The total dose of lamotrigine was mean=248.6 mg/day (SD=87.4) in the obese patients and mean=245.3 mg/day (SD=85.5) in the nonobese patients. The corresponding doses for lithium were mean=838.8 mg/day (SD=281.4) and mean=844.2 mg/day (SD=231.8). In the lithium group, serum lithium levels during the random assignment phase were mean=0.68 meq/liter (SD=0.17) in the obese patients and mean=0.71 (SD=0.16) in the nonobese patients.

Among the obese patients, significant (p<0.05) decreases in weight were observed for those taking lamotrigine compared with placebo at weeks 20, 36, and 44 and for those taking lamotrigine compared with lithium at weeks 12, 20, 28, 36, 44, and 52 (Figure 1). Significant increases in weight were observed for those taking lithium compared with placebo at weeks 28, 36, 44, and 52. Among the nonobese patients, no significant differences in mean weight change were observed among groups at any time during the random assignment phase.

To the authors’ knowledge, this analysis is the first to assess the effects of lamotrigine, lithium, and placebo on weight in a group of obese and nonobese patients with bipolar disorder. In the obese patients with bipolar I disorder, maintenance therapy with lamotrigine was associated with moderate weight loss, whereas maintenance therapy with lithium was associated with marked weight gain. In contrast, weight did not change in the nonobese patients, regardless of treatment group. These data are consistent with prospective and retrospective evaluations of the effects of lamotrigine on weight in patients with epilepsy (7).

Differences in weight between those taking lithium and those taking placebo were not statistically significant until week 28, which suggests that weight gain is a relatively late-developing correlate of lithium therapy. Unexpectedly for lithium, weight gain was essentially limited to a group of patients with preexisting obesity. One possible explanation is that certain individuals who are susceptible to obesity in general are also susceptible to lithium-induced weight gain. Better characterization of such risk factors or, conversely, protective factors might allow use of lithium without resultant weight gain in appropriately selected patients.

The differential effects of lithium in obese and nonobese patients should be interpreted cautiously. Lithium was the most frequent prior treatment used, and many patients in the study may have experienced lithium-associated weight gain before study entry. Thus, this study may have underestimated weight gain with lithium.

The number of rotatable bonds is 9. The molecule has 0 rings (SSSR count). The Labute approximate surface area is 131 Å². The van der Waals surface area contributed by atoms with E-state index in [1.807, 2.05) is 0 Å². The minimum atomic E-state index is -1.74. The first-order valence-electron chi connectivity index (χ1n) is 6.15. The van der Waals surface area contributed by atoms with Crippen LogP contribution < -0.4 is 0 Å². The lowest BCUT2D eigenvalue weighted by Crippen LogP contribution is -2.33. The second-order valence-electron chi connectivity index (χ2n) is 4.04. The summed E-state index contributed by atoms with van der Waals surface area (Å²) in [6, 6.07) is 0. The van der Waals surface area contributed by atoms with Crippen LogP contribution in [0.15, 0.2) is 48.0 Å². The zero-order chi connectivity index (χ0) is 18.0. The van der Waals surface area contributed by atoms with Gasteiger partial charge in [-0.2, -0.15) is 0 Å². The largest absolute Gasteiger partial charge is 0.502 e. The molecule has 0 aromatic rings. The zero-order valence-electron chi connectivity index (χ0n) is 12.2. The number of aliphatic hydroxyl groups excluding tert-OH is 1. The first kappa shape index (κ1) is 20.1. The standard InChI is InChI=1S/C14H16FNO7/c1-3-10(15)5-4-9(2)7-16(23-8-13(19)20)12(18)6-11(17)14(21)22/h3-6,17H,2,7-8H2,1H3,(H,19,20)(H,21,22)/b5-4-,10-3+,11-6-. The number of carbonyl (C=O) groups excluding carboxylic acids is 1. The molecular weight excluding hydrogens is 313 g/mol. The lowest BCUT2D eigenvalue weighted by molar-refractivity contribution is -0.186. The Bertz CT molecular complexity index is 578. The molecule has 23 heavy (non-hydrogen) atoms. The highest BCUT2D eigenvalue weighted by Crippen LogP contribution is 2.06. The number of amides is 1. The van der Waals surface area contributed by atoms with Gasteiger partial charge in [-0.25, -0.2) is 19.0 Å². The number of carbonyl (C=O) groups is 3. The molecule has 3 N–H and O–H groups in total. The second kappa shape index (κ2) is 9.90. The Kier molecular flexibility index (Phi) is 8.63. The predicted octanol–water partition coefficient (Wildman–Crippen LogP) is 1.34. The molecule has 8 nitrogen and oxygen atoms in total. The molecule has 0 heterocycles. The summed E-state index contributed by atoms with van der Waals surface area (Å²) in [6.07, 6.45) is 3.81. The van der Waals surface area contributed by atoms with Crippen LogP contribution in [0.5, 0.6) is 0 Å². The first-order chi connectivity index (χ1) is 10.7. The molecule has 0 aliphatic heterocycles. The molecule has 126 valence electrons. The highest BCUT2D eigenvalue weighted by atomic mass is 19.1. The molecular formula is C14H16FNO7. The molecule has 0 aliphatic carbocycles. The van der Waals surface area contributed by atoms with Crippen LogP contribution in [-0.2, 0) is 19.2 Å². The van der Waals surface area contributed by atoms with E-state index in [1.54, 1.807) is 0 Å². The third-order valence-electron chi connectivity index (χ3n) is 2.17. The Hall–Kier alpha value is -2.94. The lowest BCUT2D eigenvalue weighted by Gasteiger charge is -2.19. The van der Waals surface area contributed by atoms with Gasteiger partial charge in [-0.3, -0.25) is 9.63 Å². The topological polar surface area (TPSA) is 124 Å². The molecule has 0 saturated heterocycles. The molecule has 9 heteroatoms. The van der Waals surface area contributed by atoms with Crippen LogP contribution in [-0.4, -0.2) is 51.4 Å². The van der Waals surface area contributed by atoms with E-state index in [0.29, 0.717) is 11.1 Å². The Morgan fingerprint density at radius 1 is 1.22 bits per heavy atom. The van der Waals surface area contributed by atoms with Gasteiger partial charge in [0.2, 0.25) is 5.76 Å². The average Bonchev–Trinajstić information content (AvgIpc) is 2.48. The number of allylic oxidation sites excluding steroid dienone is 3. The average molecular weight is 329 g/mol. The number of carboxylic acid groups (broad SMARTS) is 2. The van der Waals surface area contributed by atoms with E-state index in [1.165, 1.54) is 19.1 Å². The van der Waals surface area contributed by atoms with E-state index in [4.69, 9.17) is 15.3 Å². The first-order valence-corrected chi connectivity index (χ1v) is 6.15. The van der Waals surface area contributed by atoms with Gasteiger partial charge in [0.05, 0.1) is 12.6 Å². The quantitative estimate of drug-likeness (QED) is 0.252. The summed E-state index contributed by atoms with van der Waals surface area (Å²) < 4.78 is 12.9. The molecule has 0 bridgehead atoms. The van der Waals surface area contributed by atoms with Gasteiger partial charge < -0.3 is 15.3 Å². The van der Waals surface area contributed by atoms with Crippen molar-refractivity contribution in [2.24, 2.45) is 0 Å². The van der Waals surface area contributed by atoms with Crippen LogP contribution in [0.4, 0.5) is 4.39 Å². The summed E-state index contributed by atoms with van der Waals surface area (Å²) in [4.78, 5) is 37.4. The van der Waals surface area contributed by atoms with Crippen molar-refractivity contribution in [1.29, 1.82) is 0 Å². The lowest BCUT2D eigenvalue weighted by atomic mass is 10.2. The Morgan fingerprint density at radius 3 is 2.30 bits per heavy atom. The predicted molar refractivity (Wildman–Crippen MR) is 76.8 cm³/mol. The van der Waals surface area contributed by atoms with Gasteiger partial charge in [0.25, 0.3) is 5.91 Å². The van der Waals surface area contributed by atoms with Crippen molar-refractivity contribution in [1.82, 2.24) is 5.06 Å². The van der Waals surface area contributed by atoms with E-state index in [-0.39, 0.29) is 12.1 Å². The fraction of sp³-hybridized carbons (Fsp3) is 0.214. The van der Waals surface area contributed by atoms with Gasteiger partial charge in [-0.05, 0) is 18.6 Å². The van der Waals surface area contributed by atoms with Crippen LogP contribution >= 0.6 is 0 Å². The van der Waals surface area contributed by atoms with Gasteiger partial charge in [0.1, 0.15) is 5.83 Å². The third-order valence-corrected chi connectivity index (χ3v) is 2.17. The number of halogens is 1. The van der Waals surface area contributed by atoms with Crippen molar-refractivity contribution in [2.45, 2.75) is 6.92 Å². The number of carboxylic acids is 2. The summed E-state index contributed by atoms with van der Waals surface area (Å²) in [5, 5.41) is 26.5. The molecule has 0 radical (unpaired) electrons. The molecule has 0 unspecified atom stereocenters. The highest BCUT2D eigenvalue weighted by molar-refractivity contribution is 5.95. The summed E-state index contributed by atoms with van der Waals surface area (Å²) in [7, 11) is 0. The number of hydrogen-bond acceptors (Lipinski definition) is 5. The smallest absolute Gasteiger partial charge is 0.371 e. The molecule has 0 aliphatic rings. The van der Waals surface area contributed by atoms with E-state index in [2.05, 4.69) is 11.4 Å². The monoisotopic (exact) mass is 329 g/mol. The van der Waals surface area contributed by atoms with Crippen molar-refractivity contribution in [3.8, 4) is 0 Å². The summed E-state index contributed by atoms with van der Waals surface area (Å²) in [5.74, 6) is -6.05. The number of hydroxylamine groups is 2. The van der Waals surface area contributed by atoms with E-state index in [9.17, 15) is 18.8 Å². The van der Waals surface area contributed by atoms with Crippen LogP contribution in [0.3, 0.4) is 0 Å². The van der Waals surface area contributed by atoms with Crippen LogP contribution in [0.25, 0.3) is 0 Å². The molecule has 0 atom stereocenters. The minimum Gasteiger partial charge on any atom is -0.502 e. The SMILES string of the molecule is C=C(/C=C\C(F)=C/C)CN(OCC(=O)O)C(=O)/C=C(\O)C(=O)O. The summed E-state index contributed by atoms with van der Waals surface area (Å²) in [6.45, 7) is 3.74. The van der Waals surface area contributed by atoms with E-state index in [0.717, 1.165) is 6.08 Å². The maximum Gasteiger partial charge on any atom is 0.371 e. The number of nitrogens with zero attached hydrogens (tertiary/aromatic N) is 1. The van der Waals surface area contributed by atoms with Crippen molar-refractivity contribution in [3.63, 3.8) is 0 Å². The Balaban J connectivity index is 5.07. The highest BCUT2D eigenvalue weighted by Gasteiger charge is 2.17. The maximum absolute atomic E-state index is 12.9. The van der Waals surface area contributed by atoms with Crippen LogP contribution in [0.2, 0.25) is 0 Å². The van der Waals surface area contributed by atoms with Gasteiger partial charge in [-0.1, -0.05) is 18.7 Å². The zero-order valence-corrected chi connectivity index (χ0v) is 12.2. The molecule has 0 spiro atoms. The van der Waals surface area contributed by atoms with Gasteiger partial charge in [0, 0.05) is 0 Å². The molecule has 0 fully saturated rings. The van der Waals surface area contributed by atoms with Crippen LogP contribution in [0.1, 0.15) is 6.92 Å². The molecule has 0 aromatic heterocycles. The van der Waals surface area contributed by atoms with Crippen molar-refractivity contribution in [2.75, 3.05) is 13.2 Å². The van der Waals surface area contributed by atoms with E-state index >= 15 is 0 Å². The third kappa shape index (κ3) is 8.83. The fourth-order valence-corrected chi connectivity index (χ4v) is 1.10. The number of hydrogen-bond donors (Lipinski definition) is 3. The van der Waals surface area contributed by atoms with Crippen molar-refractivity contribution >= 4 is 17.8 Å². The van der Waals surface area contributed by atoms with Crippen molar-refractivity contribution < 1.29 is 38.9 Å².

The results should also be interpreted in the context of the post hoc nature of the analyses and the fact that the studies were not prospectively designed to examine change in weight as a primary outcome. The post hoc analysis plan provided for use of data through the time at which observations were sufficient to comply with assumptions for the underlying statistical models. Data were truncated at 52 weeks because of patient attrition, which was larger for the lithium-treated patients than for the lamotrigine-treated patients. Random assignment yielded similar weight distribution across treatment groups at baseline. Covariates, which can confound the primary outcome, were used in the analyses to mitigate differential effects across groups.

In conclusion, the obese patients with bipolar I disorder lost weight while taking lamotrigine and gained weight while taking lithium. The nonobese patients did not gain weight, regardless of treatment group.

+Received Sept. 22, 2005; revision received Feb. 15, 2006; accepted March 14, 2006. From the Department of Psychiatry, University of Texas Health Science Center at San Antonio; Case Western Reserve University School of Medicine and University Hospitals of Cleveland, Cleveland; Stanford University School of Medicine, Stanford, Calif.; Massachusetts General Hospital, Boston; and GlaxoSmithKline, Research Triangle Park, N.C. Address correspondence and reprint requests to Dr. Bowden, Department of Psychiatry, University of Texas Health Science Center at San Antonio, 7703 Floyd Curl Dr., San Antonio, TX 78229-3900; bowdenc@uthscsa.edu (e-mail).Funded by GlaxoSmithKline.The authors thank Jane Saiers, Ph.D., for help writing the article.

1.Fagiolini A, Kupfer DJ, Houck PR, Novick DM, Frank E: Obesity as a correlate of outcome in patients with bipolar I disorder. Am J Psychiatry 2003; 160:112–117
 
2.Foster D: Gain and loss in weight, in Harrison’s Principles of Internal Medicine, 14th ed. Edited by Fauci S. New York, McGraw-Hill, 1998, pp 244–246
 
3.Nemeroff CB: Safety of available agents used to treat bipolar disorder: focus on weight gain. J Clin Psychiatry 2003; 64:532–539
 
4.Bowden CL, Calabrese JR, McElroy SL, Gyulai L, Wassef A, Petty F, Pope HG Jr, Chou JC, Keck PE Jr, Rhodes LJ, Swann AC, Hirschfeld RM, Wozniak PJ: A randomized, placebo-controlled 12-month trial of divalproex and lithium in treatment of outpatients with bipolar I disorder. Arch Gen Psychiatry 2000; 57:481–489